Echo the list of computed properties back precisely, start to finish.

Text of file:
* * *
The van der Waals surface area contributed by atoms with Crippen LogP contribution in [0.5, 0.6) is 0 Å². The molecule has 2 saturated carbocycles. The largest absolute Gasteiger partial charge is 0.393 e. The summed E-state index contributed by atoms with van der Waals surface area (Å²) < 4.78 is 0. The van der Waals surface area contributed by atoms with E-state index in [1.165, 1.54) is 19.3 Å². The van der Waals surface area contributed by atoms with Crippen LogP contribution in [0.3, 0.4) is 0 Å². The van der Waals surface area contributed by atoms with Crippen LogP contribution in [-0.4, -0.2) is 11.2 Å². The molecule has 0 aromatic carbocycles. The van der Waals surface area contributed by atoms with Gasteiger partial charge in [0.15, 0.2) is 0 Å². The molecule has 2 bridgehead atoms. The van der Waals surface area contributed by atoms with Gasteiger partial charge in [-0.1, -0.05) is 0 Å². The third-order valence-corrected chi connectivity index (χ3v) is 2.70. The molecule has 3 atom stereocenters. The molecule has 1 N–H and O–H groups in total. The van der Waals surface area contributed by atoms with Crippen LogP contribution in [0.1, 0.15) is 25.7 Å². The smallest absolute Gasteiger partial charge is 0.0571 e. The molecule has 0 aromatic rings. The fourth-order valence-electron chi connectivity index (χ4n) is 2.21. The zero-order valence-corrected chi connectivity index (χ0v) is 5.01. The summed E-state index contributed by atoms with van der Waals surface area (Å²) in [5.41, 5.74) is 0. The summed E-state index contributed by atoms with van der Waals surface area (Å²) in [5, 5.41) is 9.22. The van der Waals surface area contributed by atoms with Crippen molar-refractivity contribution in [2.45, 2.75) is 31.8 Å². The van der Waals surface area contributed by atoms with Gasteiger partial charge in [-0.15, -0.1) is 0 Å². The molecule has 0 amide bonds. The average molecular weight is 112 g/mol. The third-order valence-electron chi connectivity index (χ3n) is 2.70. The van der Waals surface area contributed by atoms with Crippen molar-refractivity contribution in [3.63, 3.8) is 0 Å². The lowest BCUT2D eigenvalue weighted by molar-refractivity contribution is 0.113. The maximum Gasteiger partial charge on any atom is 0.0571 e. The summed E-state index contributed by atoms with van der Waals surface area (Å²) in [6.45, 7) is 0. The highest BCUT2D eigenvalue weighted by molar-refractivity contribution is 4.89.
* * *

The van der Waals surface area contributed by atoms with Crippen LogP contribution in [0.5, 0.6) is 0 Å². The molecule has 2 saturated carbocycles. The largest absolute Gasteiger partial charge is 0.393 e. The summed E-state index contributed by atoms with van der Waals surface area (Å²) < 4.78 is 0. The van der Waals surface area contributed by atoms with E-state index in [1.165, 1.54) is 19.3 Å². The van der Waals surface area contributed by atoms with Crippen LogP contribution in [0.3, 0.4) is 0 Å². The van der Waals surface area contributed by atoms with Crippen LogP contribution in [-0.4, -0.2) is 11.2 Å². The molecule has 0 aromatic carbocycles. The van der Waals surface area contributed by atoms with Gasteiger partial charge in [0.15, 0.2) is 0 Å². The molecule has 2 bridgehead atoms. The van der Waals surface area contributed by atoms with Gasteiger partial charge in [-0.1, -0.05) is 0 Å². The third-order valence-corrected chi connectivity index (χ3v) is 2.70. The molecule has 3 atom stereocenters. The molecule has 1 N–H and O–H groups in total. The van der Waals surface area contributed by atoms with Crippen LogP contribution in [0.1, 0.15) is 25.7 Å². The smallest absolute Gasteiger partial charge is 0.0571 e. The molecule has 0 aromatic rings. The fourth-order valence-electron chi connectivity index (χ4n) is 2.21. The zero-order valence-corrected chi connectivity index (χ0v) is 5.01. The summed E-state index contributed by atoms with van der Waals surface area (Å²) in [5.41, 5.74) is 0. The summed E-state index contributed by atoms with van der Waals surface area (Å²) in [5, 5.41) is 9.22. The van der Waals surface area contributed by atoms with Crippen molar-refractivity contribution in [2.45, 2.75) is 31.8 Å². The van der Waals surface area contributed by atoms with Gasteiger partial charge in [-0.15, -0.1) is 0 Å². The molecule has 0 amide bonds. The average molecular weight is 112 g/mol. The third-order valence-electron chi connectivity index (χ3n) is 2.70. The van der Waals surface area contributed by atoms with Crippen molar-refractivity contribution in [3.63, 3.8) is 0 Å². The lowest BCUT2D eigenvalue weighted by molar-refractivity contribution is 0.113. The maximum Gasteiger partial charge on any atom is 0.0571 e. The summed E-state index contributed by atoms with van der Waals surface area (Å²) in [6.45, 7) is 0. The highest BCUT2D eigenvalue weighted by molar-refractivity contribution is 4.89.